Dae-Young Kim, University of Missouri – Server Perceptions and Tipping

Are you a big tipper?

Dae-Young Kim, associate professor of hospitality management at the University of Missouri, explores whether what a customer wears correlates to the amount they leave.

Dr. Dae-Young Kim joined the Hospitality Management (HM) faculty at the University of Missouri August 2006 after he received his Ph. D, (2006) and M. S. deewrergree (2002) in the Department of Hospitality and Tourism Management at Purdue University. He was the recipient of Rotarian Ambassadorial Scholarship Year 2000. He was also a Best Paper Award winner in the annual International CHRIE conference in 2005, and the 11st TOSOK International Tourism Conference. He has published moer than 100 peer-reviewed journal articles and concference proceedings. His papers have been published in top-tier refereed hospitality and tourism journals such as Annals of Tourism Research, Journal of Travel Research, Tourism Management, Cornell Hospitality Quarterly, Journal of Hospitality & Tourism Research, Journal of Travel & Tourism Marketing, International Journal of Hospitality Management, Tourism Analysis, and Computers in Human Behavior. He serves on the Editorial Board Member of Journal of Travel & Tourism Marketing, Journal of Hospitality Marekting & Management, Journal of Convention & Event Tourism, and Asian Pacific Journal of Tourism Research. He is a membership secretary of Asia Pacific Tourism Association (APTA) since 2014.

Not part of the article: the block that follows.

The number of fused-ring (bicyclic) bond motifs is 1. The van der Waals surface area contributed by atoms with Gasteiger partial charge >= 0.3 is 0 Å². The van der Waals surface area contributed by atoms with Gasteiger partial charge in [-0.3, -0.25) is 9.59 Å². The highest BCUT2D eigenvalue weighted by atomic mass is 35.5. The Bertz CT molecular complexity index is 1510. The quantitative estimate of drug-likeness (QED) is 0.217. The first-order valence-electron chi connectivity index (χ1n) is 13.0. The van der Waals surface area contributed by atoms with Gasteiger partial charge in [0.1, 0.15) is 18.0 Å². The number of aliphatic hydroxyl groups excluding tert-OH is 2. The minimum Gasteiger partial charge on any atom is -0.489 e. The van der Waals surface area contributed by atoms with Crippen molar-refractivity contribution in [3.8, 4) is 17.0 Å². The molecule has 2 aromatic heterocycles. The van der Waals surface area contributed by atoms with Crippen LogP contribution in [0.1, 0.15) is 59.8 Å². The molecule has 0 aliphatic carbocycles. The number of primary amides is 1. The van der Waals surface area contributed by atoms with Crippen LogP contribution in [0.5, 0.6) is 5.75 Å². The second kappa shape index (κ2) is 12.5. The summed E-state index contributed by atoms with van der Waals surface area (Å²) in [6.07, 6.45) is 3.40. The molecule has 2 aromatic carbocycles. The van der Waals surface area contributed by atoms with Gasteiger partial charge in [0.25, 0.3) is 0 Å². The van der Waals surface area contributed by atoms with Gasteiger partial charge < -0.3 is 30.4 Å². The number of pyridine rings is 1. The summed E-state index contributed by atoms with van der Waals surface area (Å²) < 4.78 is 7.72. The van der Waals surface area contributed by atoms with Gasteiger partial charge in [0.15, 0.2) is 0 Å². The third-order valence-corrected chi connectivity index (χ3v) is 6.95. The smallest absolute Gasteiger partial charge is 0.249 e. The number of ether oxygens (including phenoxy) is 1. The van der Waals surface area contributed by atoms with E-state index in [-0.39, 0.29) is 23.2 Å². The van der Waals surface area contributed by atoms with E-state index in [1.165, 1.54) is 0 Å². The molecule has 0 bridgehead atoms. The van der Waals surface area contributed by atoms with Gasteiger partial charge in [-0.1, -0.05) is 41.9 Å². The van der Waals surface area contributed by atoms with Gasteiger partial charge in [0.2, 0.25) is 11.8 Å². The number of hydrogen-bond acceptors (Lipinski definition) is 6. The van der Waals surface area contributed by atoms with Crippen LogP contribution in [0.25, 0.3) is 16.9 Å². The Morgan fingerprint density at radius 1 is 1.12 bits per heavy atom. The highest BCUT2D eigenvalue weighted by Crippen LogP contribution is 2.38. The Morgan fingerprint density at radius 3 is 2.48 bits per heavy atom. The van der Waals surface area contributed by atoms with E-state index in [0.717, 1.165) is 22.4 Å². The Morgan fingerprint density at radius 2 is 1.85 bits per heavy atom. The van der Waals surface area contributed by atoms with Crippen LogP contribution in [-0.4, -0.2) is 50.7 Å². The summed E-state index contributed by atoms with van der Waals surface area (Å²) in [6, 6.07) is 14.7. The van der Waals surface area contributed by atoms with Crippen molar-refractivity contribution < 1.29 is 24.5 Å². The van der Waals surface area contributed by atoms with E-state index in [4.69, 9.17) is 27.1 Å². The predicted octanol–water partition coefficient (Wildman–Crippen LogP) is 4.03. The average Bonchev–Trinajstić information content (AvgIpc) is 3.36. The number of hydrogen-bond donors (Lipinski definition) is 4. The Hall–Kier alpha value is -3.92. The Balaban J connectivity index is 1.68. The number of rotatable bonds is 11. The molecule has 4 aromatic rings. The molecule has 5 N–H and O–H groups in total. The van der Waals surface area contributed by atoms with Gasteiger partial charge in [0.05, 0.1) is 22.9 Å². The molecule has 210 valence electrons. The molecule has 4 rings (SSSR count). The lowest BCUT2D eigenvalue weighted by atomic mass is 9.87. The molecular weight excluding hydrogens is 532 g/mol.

Server Perceptions and Tipping


With tipping a server a central part of the American restaurant industry, better service often is attributed to whether or not a server believes a customer will be a good tipper. We decided to study how restaurant waiters or waitresses determine which customers will leave good tips before they begin serving them.

We surveyed more than 200 current and former restaurant servers and showed them pictures of people of different races, genders and attire. We asked the participants to indicate who they believed would leave good tips and poor tips.

We found that servers often use gender and socioeconomic stereotypes to determine which customers will leave better tips. Most significantly, we found that the staff believe well-dressed customers are the most likely to leave good tips. This could result in those well-dressed diners receiving better service.

Interestingly, we found that the race of customers did not significantly affect servers’ perceptions of their likelihood of tipping well. Regardless of race, well-dressed men were identified as more likely to leave good tips compared to women, while casually dressed men were seen as the least likely of any group to leave good tips.

Everyone uses first impressions to make snap judgements. For servers, especially busy servers, they often have to make decisions about how to best devote their time and energy, so they look for ways to identify which customers will reward them the most for their service. These findings show restaurant managers the importance of proper training for waitstaff so all customers receive good service. While the tipping culture can motivate servers to provide quality customer service to some customers, it may result in unequal attention for others.


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